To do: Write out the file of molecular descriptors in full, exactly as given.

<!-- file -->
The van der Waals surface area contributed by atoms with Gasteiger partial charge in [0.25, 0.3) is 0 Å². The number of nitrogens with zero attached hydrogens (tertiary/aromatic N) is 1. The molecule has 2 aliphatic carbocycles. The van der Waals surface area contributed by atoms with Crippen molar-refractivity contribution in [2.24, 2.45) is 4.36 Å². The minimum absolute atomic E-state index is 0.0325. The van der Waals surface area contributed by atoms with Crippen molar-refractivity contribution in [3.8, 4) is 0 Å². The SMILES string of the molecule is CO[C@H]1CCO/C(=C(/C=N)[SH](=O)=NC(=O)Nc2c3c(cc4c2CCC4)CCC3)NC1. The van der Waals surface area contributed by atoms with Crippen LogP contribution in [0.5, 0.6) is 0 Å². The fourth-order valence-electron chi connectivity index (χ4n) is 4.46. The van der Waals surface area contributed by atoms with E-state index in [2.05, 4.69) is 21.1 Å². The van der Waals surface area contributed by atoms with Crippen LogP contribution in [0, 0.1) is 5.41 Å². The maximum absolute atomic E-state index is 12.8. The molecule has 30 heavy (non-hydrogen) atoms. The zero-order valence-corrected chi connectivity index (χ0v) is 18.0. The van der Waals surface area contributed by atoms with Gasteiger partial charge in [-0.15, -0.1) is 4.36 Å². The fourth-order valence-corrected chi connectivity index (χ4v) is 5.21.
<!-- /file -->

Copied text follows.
The van der Waals surface area contributed by atoms with Gasteiger partial charge in [0.25, 0.3) is 0 Å². The number of nitrogens with zero attached hydrogens (tertiary/aromatic N) is 1. The molecule has 2 aliphatic carbocycles. The van der Waals surface area contributed by atoms with Crippen molar-refractivity contribution in [2.24, 2.45) is 4.36 Å². The minimum absolute atomic E-state index is 0.0325. The van der Waals surface area contributed by atoms with Crippen molar-refractivity contribution in [3.8, 4) is 0 Å². The SMILES string of the molecule is CO[C@H]1CCO/C(=C(/C=N)[SH](=O)=NC(=O)Nc2c3c(cc4c2CCC4)CCC3)NC1. The van der Waals surface area contributed by atoms with Crippen LogP contribution in [0.5, 0.6) is 0 Å². The fourth-order valence-electron chi connectivity index (χ4n) is 4.46. The van der Waals surface area contributed by atoms with E-state index in [2.05, 4.69) is 21.1 Å². The van der Waals surface area contributed by atoms with Crippen LogP contribution in [0, 0.1) is 5.41 Å². The maximum absolute atomic E-state index is 12.8. The molecule has 30 heavy (non-hydrogen) atoms. The zero-order valence-corrected chi connectivity index (χ0v) is 18.0. The van der Waals surface area contributed by atoms with Gasteiger partial charge in [-0.15, -0.1) is 4.36 Å². The fourth-order valence-corrected chi connectivity index (χ4v) is 5.21.